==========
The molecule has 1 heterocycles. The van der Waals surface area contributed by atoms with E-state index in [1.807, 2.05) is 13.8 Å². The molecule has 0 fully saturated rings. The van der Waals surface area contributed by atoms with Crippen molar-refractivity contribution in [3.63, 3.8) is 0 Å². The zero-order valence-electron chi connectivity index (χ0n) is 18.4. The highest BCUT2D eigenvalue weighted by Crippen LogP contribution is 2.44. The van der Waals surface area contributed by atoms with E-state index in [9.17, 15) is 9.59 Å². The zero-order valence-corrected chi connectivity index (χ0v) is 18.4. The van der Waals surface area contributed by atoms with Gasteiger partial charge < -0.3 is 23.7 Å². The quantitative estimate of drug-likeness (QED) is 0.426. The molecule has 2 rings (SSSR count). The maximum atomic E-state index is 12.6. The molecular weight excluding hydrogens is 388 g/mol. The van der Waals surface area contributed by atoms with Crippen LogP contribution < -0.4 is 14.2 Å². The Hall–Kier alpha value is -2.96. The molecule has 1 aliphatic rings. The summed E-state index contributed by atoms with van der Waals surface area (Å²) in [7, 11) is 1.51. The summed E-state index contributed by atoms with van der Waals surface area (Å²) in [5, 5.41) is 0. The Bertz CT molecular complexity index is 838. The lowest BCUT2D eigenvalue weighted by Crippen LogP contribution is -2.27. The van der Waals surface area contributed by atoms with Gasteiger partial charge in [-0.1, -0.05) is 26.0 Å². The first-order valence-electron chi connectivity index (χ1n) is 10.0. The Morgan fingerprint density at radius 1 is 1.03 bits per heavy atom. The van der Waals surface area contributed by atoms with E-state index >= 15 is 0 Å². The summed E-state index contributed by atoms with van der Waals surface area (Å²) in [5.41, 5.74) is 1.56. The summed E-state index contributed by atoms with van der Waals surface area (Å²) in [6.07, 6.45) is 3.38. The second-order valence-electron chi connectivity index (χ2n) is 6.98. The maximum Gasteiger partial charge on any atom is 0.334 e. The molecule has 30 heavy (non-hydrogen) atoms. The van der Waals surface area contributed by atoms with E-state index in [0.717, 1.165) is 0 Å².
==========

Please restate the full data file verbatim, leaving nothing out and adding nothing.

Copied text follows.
The molecule has 1 heterocycles. The van der Waals surface area contributed by atoms with E-state index in [1.807, 2.05) is 13.8 Å². The molecule has 0 fully saturated rings. The van der Waals surface area contributed by atoms with Crippen molar-refractivity contribution in [3.63, 3.8) is 0 Å². The zero-order valence-electron chi connectivity index (χ0n) is 18.4. The highest BCUT2D eigenvalue weighted by Crippen LogP contribution is 2.44. The van der Waals surface area contributed by atoms with E-state index in [9.17, 15) is 9.59 Å². The zero-order valence-corrected chi connectivity index (χ0v) is 18.4. The van der Waals surface area contributed by atoms with Gasteiger partial charge < -0.3 is 23.7 Å². The quantitative estimate of drug-likeness (QED) is 0.426. The molecule has 2 rings (SSSR count). The maximum atomic E-state index is 12.6. The molecular weight excluding hydrogens is 388 g/mol. The van der Waals surface area contributed by atoms with Crippen LogP contribution < -0.4 is 14.2 Å². The Hall–Kier alpha value is -2.96. The molecule has 1 aliphatic rings. The summed E-state index contributed by atoms with van der Waals surface area (Å²) in [7, 11) is 1.51. The summed E-state index contributed by atoms with van der Waals surface area (Å²) in [5, 5.41) is 0. The Bertz CT molecular complexity index is 838. The lowest BCUT2D eigenvalue weighted by Crippen LogP contribution is -2.27. The van der Waals surface area contributed by atoms with Gasteiger partial charge in [-0.1, -0.05) is 26.0 Å². The first-order valence-electron chi connectivity index (χ1n) is 10.0. The Morgan fingerprint density at radius 1 is 1.03 bits per heavy atom. The van der Waals surface area contributed by atoms with E-state index >= 15 is 0 Å². The summed E-state index contributed by atoms with van der Waals surface area (Å²) in [5.41, 5.74) is 1.56. The summed E-state index contributed by atoms with van der Waals surface area (Å²) in [6.07, 6.45) is 3.38. The second-order valence-electron chi connectivity index (χ2n) is 6.98. The maximum Gasteiger partial charge on any atom is 0.334 e. The molecule has 30 heavy (non-hydrogen) atoms. The van der Waals surface area contributed by atoms with E-state index in [0.717, 1.165) is 0 Å².